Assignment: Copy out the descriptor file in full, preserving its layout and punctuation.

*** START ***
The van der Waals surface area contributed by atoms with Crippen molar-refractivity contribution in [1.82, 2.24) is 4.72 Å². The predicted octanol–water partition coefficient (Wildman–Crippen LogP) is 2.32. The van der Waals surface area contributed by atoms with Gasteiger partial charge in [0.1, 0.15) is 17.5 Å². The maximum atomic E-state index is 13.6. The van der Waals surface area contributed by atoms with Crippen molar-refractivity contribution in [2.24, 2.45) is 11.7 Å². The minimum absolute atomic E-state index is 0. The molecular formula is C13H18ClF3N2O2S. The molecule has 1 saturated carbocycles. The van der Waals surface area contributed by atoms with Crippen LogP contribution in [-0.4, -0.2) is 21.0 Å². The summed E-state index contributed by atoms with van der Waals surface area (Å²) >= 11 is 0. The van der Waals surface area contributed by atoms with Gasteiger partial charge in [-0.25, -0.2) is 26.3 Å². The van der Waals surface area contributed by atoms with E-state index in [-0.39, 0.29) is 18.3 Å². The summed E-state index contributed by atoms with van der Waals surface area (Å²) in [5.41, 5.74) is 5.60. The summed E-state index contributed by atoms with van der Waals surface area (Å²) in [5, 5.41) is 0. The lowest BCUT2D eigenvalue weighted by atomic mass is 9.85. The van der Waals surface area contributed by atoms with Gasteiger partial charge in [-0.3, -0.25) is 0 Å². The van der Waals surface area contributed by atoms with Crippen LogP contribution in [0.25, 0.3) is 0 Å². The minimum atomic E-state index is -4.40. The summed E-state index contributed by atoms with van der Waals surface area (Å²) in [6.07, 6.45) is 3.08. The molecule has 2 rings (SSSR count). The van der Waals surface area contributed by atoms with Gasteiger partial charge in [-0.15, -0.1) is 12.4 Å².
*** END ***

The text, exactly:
The van der Waals surface area contributed by atoms with Crippen molar-refractivity contribution in [1.82, 2.24) is 4.72 Å². The predicted octanol–water partition coefficient (Wildman–Crippen LogP) is 2.32. The van der Waals surface area contributed by atoms with Gasteiger partial charge in [0.1, 0.15) is 17.5 Å². The maximum atomic E-state index is 13.6. The van der Waals surface area contributed by atoms with Crippen molar-refractivity contribution in [2.24, 2.45) is 11.7 Å². The minimum absolute atomic E-state index is 0. The molecular formula is C13H18ClF3N2O2S. The molecule has 1 saturated carbocycles. The van der Waals surface area contributed by atoms with Crippen LogP contribution in [-0.4, -0.2) is 21.0 Å². The summed E-state index contributed by atoms with van der Waals surface area (Å²) >= 11 is 0. The van der Waals surface area contributed by atoms with Gasteiger partial charge in [-0.25, -0.2) is 26.3 Å². The van der Waals surface area contributed by atoms with E-state index in [-0.39, 0.29) is 18.3 Å². The summed E-state index contributed by atoms with van der Waals surface area (Å²) in [5.41, 5.74) is 5.60. The summed E-state index contributed by atoms with van der Waals surface area (Å²) in [5, 5.41) is 0. The lowest BCUT2D eigenvalue weighted by atomic mass is 9.85. The van der Waals surface area contributed by atoms with Gasteiger partial charge in [-0.3, -0.25) is 0 Å². The van der Waals surface area contributed by atoms with Crippen LogP contribution in [0.25, 0.3) is 0 Å². The minimum atomic E-state index is -4.40. The summed E-state index contributed by atoms with van der Waals surface area (Å²) in [6.07, 6.45) is 3.08. The molecule has 2 rings (SSSR count). The van der Waals surface area contributed by atoms with Gasteiger partial charge in [-0.15, -0.1) is 12.4 Å².